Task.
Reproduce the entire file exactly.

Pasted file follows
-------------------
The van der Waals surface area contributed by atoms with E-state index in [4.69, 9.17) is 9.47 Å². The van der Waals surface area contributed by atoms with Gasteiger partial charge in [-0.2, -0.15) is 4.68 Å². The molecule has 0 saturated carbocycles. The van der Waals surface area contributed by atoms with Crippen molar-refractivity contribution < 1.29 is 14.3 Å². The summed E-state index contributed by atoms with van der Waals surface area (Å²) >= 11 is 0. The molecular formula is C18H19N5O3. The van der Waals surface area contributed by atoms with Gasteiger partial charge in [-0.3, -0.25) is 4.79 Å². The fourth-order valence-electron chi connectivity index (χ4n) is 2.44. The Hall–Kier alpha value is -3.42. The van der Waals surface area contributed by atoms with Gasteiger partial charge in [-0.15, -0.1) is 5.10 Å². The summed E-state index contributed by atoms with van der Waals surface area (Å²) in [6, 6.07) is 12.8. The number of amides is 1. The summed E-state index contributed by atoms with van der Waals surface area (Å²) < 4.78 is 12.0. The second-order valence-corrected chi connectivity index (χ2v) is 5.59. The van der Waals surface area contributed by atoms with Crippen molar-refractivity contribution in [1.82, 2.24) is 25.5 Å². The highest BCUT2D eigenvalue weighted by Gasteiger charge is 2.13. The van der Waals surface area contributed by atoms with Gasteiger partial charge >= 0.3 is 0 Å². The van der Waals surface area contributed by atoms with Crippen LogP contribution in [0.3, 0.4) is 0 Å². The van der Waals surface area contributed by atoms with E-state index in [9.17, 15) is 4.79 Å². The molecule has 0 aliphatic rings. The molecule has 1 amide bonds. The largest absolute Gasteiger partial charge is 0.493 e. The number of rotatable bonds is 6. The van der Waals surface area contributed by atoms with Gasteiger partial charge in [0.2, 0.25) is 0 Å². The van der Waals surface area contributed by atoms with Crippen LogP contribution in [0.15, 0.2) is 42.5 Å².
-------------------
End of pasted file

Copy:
The van der Waals surface area contributed by atoms with E-state index in [4.69, 9.17) is 9.47 Å². The van der Waals surface area contributed by atoms with Gasteiger partial charge in [-0.2, -0.15) is 4.68 Å². The molecule has 0 saturated carbocycles. The van der Waals surface area contributed by atoms with Crippen molar-refractivity contribution < 1.29 is 14.3 Å². The summed E-state index contributed by atoms with van der Waals surface area (Å²) >= 11 is 0. The molecular formula is C18H19N5O3. The van der Waals surface area contributed by atoms with Gasteiger partial charge in [-0.3, -0.25) is 4.79 Å². The fourth-order valence-electron chi connectivity index (χ4n) is 2.44. The Hall–Kier alpha value is -3.42. The van der Waals surface area contributed by atoms with Gasteiger partial charge in [-0.15, -0.1) is 5.10 Å². The summed E-state index contributed by atoms with van der Waals surface area (Å²) in [6, 6.07) is 12.8. The number of amides is 1. The summed E-state index contributed by atoms with van der Waals surface area (Å²) < 4.78 is 12.0. The second-order valence-corrected chi connectivity index (χ2v) is 5.59. The van der Waals surface area contributed by atoms with Crippen molar-refractivity contribution in [1.82, 2.24) is 25.5 Å². The highest BCUT2D eigenvalue weighted by Gasteiger charge is 2.13. The van der Waals surface area contributed by atoms with Gasteiger partial charge >= 0.3 is 0 Å². The van der Waals surface area contributed by atoms with Crippen LogP contribution in [0.3, 0.4) is 0 Å². The van der Waals surface area contributed by atoms with E-state index in [9.17, 15) is 4.79 Å². The molecule has 0 aliphatic rings. The molecule has 1 amide bonds. The largest absolute Gasteiger partial charge is 0.493 e. The number of rotatable bonds is 6. The van der Waals surface area contributed by atoms with Gasteiger partial charge in [0.2, 0.25) is 0 Å². The van der Waals surface area contributed by atoms with Crippen LogP contribution in [0.15, 0.2) is 42.5 Å².